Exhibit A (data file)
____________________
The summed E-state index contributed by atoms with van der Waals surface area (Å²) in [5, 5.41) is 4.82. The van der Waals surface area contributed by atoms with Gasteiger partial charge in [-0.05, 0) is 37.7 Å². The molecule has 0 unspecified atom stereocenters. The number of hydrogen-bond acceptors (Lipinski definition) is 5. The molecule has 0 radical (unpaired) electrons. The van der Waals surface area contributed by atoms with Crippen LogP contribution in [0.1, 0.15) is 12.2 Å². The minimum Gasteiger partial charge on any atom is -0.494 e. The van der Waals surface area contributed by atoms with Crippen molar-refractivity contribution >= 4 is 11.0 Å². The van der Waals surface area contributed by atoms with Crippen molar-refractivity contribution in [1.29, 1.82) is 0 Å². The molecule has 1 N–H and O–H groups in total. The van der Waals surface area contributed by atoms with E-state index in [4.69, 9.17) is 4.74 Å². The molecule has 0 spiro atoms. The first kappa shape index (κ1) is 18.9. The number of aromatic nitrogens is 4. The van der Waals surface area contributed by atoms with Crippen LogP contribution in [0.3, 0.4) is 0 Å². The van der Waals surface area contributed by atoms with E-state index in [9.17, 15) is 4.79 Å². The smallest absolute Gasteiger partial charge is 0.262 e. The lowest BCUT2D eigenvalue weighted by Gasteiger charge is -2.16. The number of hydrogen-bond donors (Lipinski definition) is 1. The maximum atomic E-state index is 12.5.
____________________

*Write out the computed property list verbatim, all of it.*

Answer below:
The summed E-state index contributed by atoms with van der Waals surface area (Å²) in [5, 5.41) is 4.82. The van der Waals surface area contributed by atoms with Gasteiger partial charge in [-0.05, 0) is 37.7 Å². The molecule has 0 unspecified atom stereocenters. The number of hydrogen-bond acceptors (Lipinski definition) is 5. The molecule has 0 radical (unpaired) electrons. The van der Waals surface area contributed by atoms with Crippen LogP contribution in [0.1, 0.15) is 12.2 Å². The minimum Gasteiger partial charge on any atom is -0.494 e. The van der Waals surface area contributed by atoms with Crippen molar-refractivity contribution >= 4 is 11.0 Å². The van der Waals surface area contributed by atoms with Crippen molar-refractivity contribution in [1.29, 1.82) is 0 Å². The molecule has 1 N–H and O–H groups in total. The van der Waals surface area contributed by atoms with E-state index in [4.69, 9.17) is 4.74 Å². The molecule has 0 spiro atoms. The first kappa shape index (κ1) is 18.9. The number of aromatic nitrogens is 4. The van der Waals surface area contributed by atoms with Crippen LogP contribution in [0.3, 0.4) is 0 Å². The van der Waals surface area contributed by atoms with E-state index in [9.17, 15) is 4.79 Å². The smallest absolute Gasteiger partial charge is 0.262 e. The lowest BCUT2D eigenvalue weighted by Gasteiger charge is -2.16. The number of hydrogen-bond donors (Lipinski definition) is 1. The maximum atomic E-state index is 12.5.